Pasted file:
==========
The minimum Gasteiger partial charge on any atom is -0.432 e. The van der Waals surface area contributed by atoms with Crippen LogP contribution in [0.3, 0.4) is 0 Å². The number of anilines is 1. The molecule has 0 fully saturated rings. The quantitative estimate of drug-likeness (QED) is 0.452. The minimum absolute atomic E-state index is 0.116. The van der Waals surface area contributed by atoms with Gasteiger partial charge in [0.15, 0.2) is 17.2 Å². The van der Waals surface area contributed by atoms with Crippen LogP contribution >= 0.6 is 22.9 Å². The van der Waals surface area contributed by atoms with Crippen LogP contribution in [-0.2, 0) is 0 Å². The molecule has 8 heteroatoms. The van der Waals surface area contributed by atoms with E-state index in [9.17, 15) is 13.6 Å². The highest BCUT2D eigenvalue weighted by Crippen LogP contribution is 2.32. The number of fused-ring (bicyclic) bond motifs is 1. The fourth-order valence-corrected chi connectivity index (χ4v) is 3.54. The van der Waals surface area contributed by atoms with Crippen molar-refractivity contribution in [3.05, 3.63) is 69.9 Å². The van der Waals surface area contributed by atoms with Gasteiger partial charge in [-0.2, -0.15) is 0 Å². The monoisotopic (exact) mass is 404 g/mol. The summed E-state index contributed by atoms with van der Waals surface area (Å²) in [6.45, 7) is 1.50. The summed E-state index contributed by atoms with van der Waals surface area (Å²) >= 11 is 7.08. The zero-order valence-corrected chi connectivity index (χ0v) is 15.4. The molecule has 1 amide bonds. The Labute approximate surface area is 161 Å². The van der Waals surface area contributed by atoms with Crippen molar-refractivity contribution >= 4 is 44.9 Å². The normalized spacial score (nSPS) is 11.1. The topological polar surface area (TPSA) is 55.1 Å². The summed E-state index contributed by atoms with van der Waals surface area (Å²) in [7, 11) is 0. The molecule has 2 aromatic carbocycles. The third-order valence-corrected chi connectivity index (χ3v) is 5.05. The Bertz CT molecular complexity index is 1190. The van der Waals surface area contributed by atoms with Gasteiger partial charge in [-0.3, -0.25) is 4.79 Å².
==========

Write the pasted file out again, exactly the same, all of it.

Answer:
The minimum Gasteiger partial charge on any atom is -0.432 e. The van der Waals surface area contributed by atoms with Crippen LogP contribution in [0.3, 0.4) is 0 Å². The number of anilines is 1. The molecule has 0 fully saturated rings. The quantitative estimate of drug-likeness (QED) is 0.452. The minimum absolute atomic E-state index is 0.116. The van der Waals surface area contributed by atoms with Gasteiger partial charge in [0.15, 0.2) is 17.2 Å². The van der Waals surface area contributed by atoms with Crippen LogP contribution >= 0.6 is 22.9 Å². The van der Waals surface area contributed by atoms with Crippen LogP contribution in [-0.2, 0) is 0 Å². The molecule has 8 heteroatoms. The van der Waals surface area contributed by atoms with E-state index in [9.17, 15) is 13.6 Å². The highest BCUT2D eigenvalue weighted by Crippen LogP contribution is 2.32. The number of fused-ring (bicyclic) bond motifs is 1. The fourth-order valence-corrected chi connectivity index (χ4v) is 3.54. The van der Waals surface area contributed by atoms with Crippen molar-refractivity contribution in [3.05, 3.63) is 69.9 Å². The van der Waals surface area contributed by atoms with Gasteiger partial charge in [-0.2, -0.15) is 0 Å². The monoisotopic (exact) mass is 404 g/mol. The summed E-state index contributed by atoms with van der Waals surface area (Å²) in [6.45, 7) is 1.50. The summed E-state index contributed by atoms with van der Waals surface area (Å²) >= 11 is 7.08. The zero-order valence-corrected chi connectivity index (χ0v) is 15.4. The molecule has 1 amide bonds. The Labute approximate surface area is 161 Å². The van der Waals surface area contributed by atoms with Crippen molar-refractivity contribution >= 4 is 44.9 Å². The normalized spacial score (nSPS) is 11.1. The topological polar surface area (TPSA) is 55.1 Å². The summed E-state index contributed by atoms with van der Waals surface area (Å²) in [7, 11) is 0. The molecule has 2 aromatic carbocycles. The third-order valence-corrected chi connectivity index (χ3v) is 5.05. The Bertz CT molecular complexity index is 1190. The van der Waals surface area contributed by atoms with Gasteiger partial charge in [-0.3, -0.25) is 4.79 Å².